Youth National Handball Teams: A Waste of Time? Part 2: Looking at “Development” from a Sr Team Planning Perspective

Could the USA Men’s Jr Team side beat the Residency Program athletes currently training at Auburn? Based on the European club experience many on that Jr Team roster have I’m thinking the answer is yes and probably pretty easily. Why this Jr team’s roster has me looking at development from a different perspective.

Could the USA Men’s Jr Team side beat the Residency Program athletes currently training at Auburn? Based on the European club experience many on that Jr Team roster have I’m thinking the answer is yes and probably pretty easily. Why this Jr team’s roster has me looking at development from a different perspective.

In Part 1, I highlighted how historically, in terms of Jr players graduating to Sr team contributions, USA Team Handball has had very limited returns.  In Part 2 I look at why it might be different this time around and how sending dual citizens to Jr and Youth competitions can be considered a different kind of development.

Past Performance is no Guarantee of Continued Failure

Just because we’ve got little to show from past Youth and Jr National Teams doesn’t mean that we shouldn’t continue to form teams for competition.  It also doesn’t necessarily mean that the future can’t have a different outcome.

Last November I had a podcast interview with Craig Rot regarding his efforts to build youth teams in Chicago.  Craig has done some great development work there and has convinced a number of kids to practice and compete on a regular basis. They’ve played Illinois St, Chicago Inter and Milwaukee in a series of mini tournaments and have more than held their own against older and more experienced competition.  Several of these athletes will be participating later this spring in the Pan American Youth (U19) and Jr (U21) team competitions.  I can’t speak to their future Sr Team potential, but these current athletes are clearly more committed to the sport than most Youth and Jr team athletes that we’ve had in the past.  Certainly, they’ve practiced and played more games together.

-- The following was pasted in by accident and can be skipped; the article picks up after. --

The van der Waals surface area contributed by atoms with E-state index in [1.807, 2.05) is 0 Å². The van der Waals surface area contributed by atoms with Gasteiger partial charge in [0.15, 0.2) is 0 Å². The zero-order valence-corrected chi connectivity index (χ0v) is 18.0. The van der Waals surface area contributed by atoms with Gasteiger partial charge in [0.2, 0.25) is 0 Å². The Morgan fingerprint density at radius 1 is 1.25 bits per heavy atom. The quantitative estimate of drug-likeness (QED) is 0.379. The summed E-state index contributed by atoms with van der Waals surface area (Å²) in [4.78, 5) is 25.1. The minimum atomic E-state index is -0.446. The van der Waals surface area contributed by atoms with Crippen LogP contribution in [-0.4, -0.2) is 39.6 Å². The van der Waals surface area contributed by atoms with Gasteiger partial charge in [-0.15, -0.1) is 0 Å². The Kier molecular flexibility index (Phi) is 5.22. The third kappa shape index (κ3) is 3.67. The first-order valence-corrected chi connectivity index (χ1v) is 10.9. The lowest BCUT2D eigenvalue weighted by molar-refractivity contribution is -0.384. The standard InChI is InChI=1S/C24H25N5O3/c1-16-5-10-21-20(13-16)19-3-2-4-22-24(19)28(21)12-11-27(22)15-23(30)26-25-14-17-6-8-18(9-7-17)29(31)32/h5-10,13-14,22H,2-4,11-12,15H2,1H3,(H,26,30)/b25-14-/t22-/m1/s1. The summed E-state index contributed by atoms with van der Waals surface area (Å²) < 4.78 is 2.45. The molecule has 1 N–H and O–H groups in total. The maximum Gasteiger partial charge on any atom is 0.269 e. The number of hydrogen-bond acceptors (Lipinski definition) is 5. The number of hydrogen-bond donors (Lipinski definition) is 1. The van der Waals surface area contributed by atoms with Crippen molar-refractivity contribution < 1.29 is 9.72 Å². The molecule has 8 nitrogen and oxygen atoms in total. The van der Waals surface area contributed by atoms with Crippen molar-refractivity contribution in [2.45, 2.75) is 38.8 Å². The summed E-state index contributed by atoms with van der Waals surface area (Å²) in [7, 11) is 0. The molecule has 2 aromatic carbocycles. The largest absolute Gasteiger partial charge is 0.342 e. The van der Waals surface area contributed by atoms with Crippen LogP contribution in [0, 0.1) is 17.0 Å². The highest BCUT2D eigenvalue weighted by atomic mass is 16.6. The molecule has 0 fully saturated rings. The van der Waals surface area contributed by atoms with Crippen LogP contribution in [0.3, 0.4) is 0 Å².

But, while these kids have clearly worked very hard and made significant progress we’re still talking about a very, very thin talent pool.  It all depends on how you want to define who’s playing handball, but I’m guessing among the “very committed” were talking 2 or 3 dozen players at most.  That’s better than zero, for sure, but we’ve got a long hard slog to get to the point where several hundred, let alone thousands of players are vying for 16 coveted slots.  If the U.S. were to send a team composed entirely of U.S. based players we’d probably be lucky to even win a game at the upcoming Jr Championship in Paraguay and the Youth Championship in Chile.

But, the roster of the U.S. teams traveling down south won’t be populated entirely with players who’ve just been playing the game for a couple of years.  No, the U.S. has effectively scoured Europe and identified pretty much every dual citizen handball player living there.  And, more importantly convinced them to play for the U.S. and to even fork over their own money for transportation to competition.  Why, one athlete even travelled all the way to Chicago to participate in the XPS Tourney games against Alberta.  That’s an impressive recruiting pitch!  Sort of like selling ice cubes to Eskimos.  And, then the team captain called me out on Facebook for a perceived slight.  Yeah, these guys are bonding as a team.

None of these players are full time professionals, but most are playing in quality competitions and they have the right mix of age and technical skills that could see them progress to the professional ranks.  Take a look at the video footage of some of these players on this fundraising site and you’ll come to the conclusion that this is a pretty decent nucleus for a competitive team.

Assuming all these players show up for the upcoming Pan American competitions the U.S. has a solid chance to qualify for the World Championships.  With the Jr program the U.S. could field an entire team of European based players.  This might not be enough firepower to beat Brazil and Argentina, but I won’t be surprised at all if they take the 3rd ticket.  The Youth team is not as European laden, but the challenge is less stiff with 5 tickets available for the Youth World Championships.

Mixed Sentiment

As I highlighted in my podcast interview with Craig and in this commentary post from 2011 I’ve got some mixed sentiment when it comes to dual citizens making a U.S. roster.  To be clear for Sr teams, particularly for qualification events, there’s no mixed sentiment whatsoever.  You’re there to win; Not to develop talent. Take the players that will provide the USA with the best chance to win. Period.

With Youth and Jr competitions, however, I’m more inclined to favor American based players as they are starved for meaningful competition.  For an American based player an overseas trip could be very well be transformational in terms of their development and commitment to handball as a sport.   With USA Team Handball’s limited budget, I’d have even a harder time justifying the expense of flying a European based player to the U.S. and then on to South America when that player is already training and competing in a superior environment.  There’s just too many other needs in a cash strapped budget.  My understanding, though, based on the social media funding sites, is that Federation funds aren’t being used, so if the players and their friends/family want to pay for their ventures, than who am I to complain?